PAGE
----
Corporate Bond Spread is the difference between the yield of a corporate bond and a government bond. Just like we have the government bond yield curve we have a corporate bond yield curve and it tells us the spread at different maturities. (A yield curve is nothing but a graph that shows the yields at different maturities….you have bonds of various maturities – i1 year, 2 year, 10 year etc….if we plot the yields of each bond with the respective yield, we get a yield curve)
Now, the question which comes to mind is what determines the corporate bond spread? I mean suppose we see the difference in yields between one year corporare bond and government bond as 100 bps, can we say it is right? Or if it changes from say 80 bps to 100 bps, what drives the change?
This FRBSF paper explains the concept. First why is it important?
A thorough understanding of the primary factors determining the changes in corporate bond yields is important for proper risk management of corporate bond portfolios. It also is useful to the conduct of monetary policy since developments in the corporate bond market may provide a timely and forward-looking measure of the general business climate as opposed to statistical releases that are inherently backward looking.
The Theory behind the spread:
The logic behind this supposition is that, in a world without distortion from factors such as transactions costs and taxes, the only rationale for credit spreads to exist would be to compensate for the probability of default and the size of the ensuing loss. Thus, the systematic components in corporate bond credit spreads should all be factors that reflect the financialconditions of firms in general.
What about the empirical analysis:
In practice, however, empirical researchers have only been able to explain less than half of the variation in credit spreads, and therein lies the credit spread puzzle.
For example, Duffie, Saita, and Wang (2007) present and estimate a dynamic model for the default probability of 2,770 U.S. industrial firms. They find that, in addition to a set of firm-specific factors, two market-based factors–the 3-month Treasury bill rate and the 12-month trailing return on the S&P 500 index–have significant explanatory power in predicting the default probability of the firms in their sample
Duffee (1998) finds that for most of the rating and maturity combinations considered, a little less than 20% of the variation in the average credit spread can be explained solely by the level and slope of the Treasury yield curve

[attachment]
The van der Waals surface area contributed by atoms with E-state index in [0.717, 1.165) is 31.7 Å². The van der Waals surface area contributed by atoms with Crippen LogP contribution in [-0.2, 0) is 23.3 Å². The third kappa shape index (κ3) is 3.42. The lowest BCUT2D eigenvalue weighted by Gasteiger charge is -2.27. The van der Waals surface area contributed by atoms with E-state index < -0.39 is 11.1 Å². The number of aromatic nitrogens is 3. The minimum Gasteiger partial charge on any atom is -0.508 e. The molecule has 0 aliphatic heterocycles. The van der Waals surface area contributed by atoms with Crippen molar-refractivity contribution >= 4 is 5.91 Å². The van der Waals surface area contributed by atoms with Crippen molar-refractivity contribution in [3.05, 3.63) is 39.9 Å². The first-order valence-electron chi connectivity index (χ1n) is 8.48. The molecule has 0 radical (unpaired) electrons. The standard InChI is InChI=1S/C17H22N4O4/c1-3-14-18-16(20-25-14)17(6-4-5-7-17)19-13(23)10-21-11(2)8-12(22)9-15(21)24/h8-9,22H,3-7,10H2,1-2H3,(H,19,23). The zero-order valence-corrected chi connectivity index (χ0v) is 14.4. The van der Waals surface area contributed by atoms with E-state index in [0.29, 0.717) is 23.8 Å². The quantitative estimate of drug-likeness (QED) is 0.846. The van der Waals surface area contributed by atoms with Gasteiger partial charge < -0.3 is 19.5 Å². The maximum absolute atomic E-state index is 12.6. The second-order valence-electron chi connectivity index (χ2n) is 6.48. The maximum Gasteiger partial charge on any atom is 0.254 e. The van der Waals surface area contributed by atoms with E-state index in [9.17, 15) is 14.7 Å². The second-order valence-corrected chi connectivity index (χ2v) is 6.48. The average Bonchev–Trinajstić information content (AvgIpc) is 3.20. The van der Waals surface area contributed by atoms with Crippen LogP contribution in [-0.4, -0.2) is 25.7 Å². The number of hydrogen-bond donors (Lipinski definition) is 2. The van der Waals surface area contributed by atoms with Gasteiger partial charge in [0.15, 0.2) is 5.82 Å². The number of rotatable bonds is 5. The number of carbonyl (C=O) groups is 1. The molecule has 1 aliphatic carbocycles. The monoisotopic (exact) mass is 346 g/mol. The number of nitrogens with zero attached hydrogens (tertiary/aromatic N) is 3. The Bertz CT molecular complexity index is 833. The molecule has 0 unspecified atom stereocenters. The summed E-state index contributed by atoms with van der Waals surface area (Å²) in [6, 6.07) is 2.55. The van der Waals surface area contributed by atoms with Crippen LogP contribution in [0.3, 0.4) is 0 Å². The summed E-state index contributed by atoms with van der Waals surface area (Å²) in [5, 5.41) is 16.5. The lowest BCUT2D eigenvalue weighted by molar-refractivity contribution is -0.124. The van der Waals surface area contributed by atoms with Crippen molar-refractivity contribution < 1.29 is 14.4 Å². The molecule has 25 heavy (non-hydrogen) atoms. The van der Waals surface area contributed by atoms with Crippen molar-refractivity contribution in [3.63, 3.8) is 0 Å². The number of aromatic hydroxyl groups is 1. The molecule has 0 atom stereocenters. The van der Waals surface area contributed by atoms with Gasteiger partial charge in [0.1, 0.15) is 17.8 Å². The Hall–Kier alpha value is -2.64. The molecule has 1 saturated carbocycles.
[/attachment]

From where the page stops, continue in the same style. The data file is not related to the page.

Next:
Collin-Dufresne et al. (2001) study the credit spread changes for 688 different corporate bonds. They control for variables that affect the likelihood of a firm defaulting such as leverage ratio and asset volatility in addition to controlling for the effects of changes in short- and long-term Treasury bond yields and the return on the S&P 500 index. However, they are able to explain only about 25% of the variation in the credit spread changes across the 688 different bonds.
As the spread can’t be explained, the economists term it as a corporate bnd spread puzzle. The paper then looks at two factors that could explain the spread- taxes and liquidity. Read the note for details.
The conclusion is:
The studies reviewed here show that more than half of the variation in corporate bond credit spreads is not related to the financial health of the issuing firm, but rather reflects effects such as compensation for liquidity risk, which can vary over time, and to some extent the tax treatment of corporate bonds.
Thus, using corporate bond spreads to derive conclusions about the general business climate requires a very demanding decomposition of credit spreads into their separate components. Moreover, while the research reviewed here has been able to contribute much to our understanding of the composition of credit spreads on corporate bonds, there are still some significant pieces missing before the credit spread puzzle can be declared solved.